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Posts from the ‘Art History’ Category

Re-Opening the Renwick and the Morning After

The quiet child of the Smithsonian family of museums re-opened this November with a surprisingly bold statement.  The aptly named Wonder exhibit is well worth a visit for its truly impressive installation pieces.  While I’m happy to have the Renwick Gallery back, this re-birthday party feels overly flashy, just a bit narcissistic, and certainly out of character for a museum dedicated to decorative arts.  While an entertaining show, I am left wondering about the future of this museum and the potential for a reinvented purpose.

Renwick Gallery facade

The “new” Renwick Gallery at dusk

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The Scrovegni Chapel: My Moment with Giotto’s Masterpiece

To enter the Scrovegni Chapel, you have to spend 15 minutes in a “environmental equilibration” chamber and video introduction before passing through two air locks into the chapel.  Shockingly, visitors only get another 15 minutes to look around before being rushed out by security.  However, if you are a clever art pilgrim (like yours truly) and book multiple back-to-back tickets, the museum escort chases everyone else out but leaves you alone for a few glorious minutes within the chapel.

Standing at the altar looking down the rows of painted vignettes, the rich pastel colors glowing warmly from the morning sunlight, has got to be one of the most profoundly beautiful art experience I have ever had.  To say I loved the Scrovegni Chapel would be an understatement.

Giotto Scrovegni Chapel, Padua

Photo of Giotto’s masterpiece, the Scrovegni Chapel in Padua (Photo: Art Bouillon)

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The Life of A Painting: Leonardo da Vinci’s St. Jerome in the Wilderness

We take it for granted that paintings should be shown behind glass, watched by security, and protected in museums. However, for centuries a piece of art was just another personal possession.  Someone could have a painting altered just as easily as having pants hemmed.  Even pieces by the great masters were not immune to harsh treatment.  Even an incredible painting by the Renaissance genius Leonardo da Vinci was carved up and nearly lost.

Leonardo da Vinci "Saint Jerome in the Wilderness", Vatican Museums (Pinacoteca), Rome

Leonardo da Vinci “Saint Jerome in the Wilderness (unrestored)”, Vatican Museums (Pinacoteca), Rome (Photo: Wikimedia)

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Mosaic Treasures at Sepphoris, Israel

You may never have heard of Sepphoris but this former Roman city has some fantastic mosaics.  Also known as Tzippori or Zippori , this archaeological site in the Western Galilee has been excavated over the last 30 years revealing wonderful treasures.  Ignored by tour buses, I had the site to myself  and could enjoy the best and most extensive collection of ancient mosaic art in Israel.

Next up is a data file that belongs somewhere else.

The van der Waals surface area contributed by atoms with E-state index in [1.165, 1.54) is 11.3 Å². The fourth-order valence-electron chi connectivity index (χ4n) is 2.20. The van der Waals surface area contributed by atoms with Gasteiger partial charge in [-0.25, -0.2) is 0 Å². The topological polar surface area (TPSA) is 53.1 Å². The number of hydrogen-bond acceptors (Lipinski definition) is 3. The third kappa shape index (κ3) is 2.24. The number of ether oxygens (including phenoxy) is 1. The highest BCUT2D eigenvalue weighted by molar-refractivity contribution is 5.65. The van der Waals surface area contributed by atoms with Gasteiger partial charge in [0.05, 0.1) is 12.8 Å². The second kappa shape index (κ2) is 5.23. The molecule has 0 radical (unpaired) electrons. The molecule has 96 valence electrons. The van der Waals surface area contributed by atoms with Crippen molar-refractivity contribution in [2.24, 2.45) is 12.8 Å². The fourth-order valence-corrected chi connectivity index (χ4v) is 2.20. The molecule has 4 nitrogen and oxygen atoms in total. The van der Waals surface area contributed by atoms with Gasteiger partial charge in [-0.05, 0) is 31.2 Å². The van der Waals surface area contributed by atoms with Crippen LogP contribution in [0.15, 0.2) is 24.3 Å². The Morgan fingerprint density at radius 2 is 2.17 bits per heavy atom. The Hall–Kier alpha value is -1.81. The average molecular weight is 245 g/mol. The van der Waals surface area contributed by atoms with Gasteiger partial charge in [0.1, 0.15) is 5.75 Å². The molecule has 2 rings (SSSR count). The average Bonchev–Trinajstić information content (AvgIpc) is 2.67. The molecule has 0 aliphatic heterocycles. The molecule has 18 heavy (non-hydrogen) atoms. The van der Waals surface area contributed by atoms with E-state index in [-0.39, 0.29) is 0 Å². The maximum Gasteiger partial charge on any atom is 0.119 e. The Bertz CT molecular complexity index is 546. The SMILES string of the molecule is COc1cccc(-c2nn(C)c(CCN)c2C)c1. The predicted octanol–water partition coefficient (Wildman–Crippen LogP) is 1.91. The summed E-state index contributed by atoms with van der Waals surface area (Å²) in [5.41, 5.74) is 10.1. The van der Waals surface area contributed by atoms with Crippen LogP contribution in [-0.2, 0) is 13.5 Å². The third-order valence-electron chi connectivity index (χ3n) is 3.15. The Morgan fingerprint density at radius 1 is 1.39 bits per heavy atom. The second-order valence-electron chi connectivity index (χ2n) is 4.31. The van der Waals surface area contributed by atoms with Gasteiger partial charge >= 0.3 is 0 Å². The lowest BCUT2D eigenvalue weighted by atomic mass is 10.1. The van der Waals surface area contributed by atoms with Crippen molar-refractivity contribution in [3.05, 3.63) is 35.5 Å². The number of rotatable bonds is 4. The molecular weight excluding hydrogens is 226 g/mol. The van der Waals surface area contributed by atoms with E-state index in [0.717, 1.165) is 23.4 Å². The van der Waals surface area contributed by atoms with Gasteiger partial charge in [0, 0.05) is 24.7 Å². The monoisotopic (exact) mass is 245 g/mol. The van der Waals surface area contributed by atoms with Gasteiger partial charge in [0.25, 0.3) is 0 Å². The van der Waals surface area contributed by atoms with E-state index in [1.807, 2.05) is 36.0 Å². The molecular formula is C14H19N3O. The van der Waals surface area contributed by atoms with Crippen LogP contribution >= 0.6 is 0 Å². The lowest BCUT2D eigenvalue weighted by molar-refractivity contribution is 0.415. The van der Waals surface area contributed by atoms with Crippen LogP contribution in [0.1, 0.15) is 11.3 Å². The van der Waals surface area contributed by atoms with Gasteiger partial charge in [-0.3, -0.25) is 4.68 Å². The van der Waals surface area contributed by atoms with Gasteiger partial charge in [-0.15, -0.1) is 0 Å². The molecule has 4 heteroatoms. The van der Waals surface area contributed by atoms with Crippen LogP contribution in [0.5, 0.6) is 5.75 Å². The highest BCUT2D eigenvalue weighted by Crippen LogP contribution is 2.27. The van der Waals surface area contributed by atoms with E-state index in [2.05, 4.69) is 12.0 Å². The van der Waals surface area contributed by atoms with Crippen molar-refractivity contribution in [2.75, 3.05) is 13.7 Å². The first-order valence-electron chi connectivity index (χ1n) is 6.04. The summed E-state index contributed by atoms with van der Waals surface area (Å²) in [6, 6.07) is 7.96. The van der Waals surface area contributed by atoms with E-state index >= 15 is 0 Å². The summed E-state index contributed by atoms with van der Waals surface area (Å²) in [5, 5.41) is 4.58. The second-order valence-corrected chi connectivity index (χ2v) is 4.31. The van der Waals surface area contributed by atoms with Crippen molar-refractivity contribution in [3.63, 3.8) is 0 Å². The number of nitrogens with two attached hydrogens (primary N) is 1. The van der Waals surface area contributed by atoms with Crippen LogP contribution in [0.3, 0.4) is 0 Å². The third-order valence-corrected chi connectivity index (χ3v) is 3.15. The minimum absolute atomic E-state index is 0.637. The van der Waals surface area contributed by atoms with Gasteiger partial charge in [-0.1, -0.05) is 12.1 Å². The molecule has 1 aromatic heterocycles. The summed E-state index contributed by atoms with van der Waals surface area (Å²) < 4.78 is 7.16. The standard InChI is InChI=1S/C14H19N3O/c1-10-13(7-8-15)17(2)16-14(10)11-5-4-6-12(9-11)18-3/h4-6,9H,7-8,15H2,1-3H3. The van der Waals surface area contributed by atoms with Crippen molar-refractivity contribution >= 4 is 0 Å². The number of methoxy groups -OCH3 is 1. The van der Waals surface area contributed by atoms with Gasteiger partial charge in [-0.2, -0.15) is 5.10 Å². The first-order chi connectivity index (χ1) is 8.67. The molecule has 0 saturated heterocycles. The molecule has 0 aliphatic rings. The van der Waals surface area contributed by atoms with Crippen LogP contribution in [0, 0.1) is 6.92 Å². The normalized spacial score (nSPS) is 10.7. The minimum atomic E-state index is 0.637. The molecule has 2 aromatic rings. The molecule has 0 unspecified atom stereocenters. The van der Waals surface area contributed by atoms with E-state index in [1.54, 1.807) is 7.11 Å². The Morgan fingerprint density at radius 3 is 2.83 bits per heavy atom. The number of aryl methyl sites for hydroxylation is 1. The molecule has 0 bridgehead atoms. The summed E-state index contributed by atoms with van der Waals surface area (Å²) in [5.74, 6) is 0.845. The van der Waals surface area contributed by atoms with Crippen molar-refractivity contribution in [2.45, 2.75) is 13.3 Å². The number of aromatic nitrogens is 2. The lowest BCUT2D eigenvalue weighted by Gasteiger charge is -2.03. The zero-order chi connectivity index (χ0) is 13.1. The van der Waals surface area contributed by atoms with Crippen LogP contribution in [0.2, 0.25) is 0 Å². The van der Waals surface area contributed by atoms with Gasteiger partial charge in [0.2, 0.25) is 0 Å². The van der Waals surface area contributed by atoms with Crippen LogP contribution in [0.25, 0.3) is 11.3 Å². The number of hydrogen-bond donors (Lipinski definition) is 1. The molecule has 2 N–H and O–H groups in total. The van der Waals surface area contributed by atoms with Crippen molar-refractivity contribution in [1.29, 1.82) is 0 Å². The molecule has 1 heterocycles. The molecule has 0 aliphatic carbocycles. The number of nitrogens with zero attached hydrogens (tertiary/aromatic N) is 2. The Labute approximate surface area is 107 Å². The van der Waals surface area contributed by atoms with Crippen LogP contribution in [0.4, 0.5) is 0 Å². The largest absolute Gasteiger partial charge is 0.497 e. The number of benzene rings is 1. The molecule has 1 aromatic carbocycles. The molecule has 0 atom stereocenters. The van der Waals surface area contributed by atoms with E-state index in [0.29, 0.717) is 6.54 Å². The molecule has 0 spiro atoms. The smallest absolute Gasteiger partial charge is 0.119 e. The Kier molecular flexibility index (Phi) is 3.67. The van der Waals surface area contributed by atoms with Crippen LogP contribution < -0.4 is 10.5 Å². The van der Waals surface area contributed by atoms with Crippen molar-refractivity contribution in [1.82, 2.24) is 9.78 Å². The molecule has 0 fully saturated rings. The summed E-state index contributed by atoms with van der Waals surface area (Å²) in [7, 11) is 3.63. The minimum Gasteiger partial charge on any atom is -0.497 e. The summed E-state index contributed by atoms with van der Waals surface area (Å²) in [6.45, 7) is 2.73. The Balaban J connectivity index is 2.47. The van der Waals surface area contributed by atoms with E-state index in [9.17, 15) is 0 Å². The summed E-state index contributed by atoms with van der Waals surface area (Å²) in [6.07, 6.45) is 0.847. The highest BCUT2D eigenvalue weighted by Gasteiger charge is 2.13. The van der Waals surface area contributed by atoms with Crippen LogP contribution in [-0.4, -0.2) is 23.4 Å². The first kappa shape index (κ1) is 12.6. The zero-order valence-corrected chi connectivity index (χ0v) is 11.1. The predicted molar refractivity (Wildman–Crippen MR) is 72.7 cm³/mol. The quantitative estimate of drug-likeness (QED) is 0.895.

The Mona Lisa of Galilee, Sepphoris

This Roman mosaic Venus is known as “The Mona Lisa of Galilee” for her beauty and enigmatic smile.

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Science & Sfumato – Technical Analysis to Aid Art Historians

This post is part of a larger on-line symposium to honor the late Hasan Niyazi, the self-taught art historian behind Three Pipe Problem.  Hasan championed art history, critical analysis, valuable online discourse, and all things Raphael!  As part of this April 6th celebration (Raphael’s birthday), you can read all of the posts here.  He is missed by all those who knew him personally or through his active engagement with readers online.

mona lisa experiment, SRF

The Mona Lisa’s mysterious sfumato being quantified. (Image from [1])

I always appreciated that Hasan advocated for scientific research and technical analysis as a complimentary approach to historical research and stylistic connoisseurship.  Art is fundamentally material science even if the end result can be ascribed beauty or emotional intensity.  Thus it makes sense to use analytical techniques to understand how a piece of art was constructed in order to understand to creative process and the end product.

Given the numerous Three Pipe Problem posts on Leonardo da Vinci and the continuing struggle to attribute two recent works – Salvator Mundi and La Bella Principessa, I thought it would be useful to return to this enigmatic artist.  Da Vinci’s experimentation with material and techniques is anecdotally well-known.  But really what do we know about his luminous sfumato faces?  One recent study confirmed the nearly impossible.

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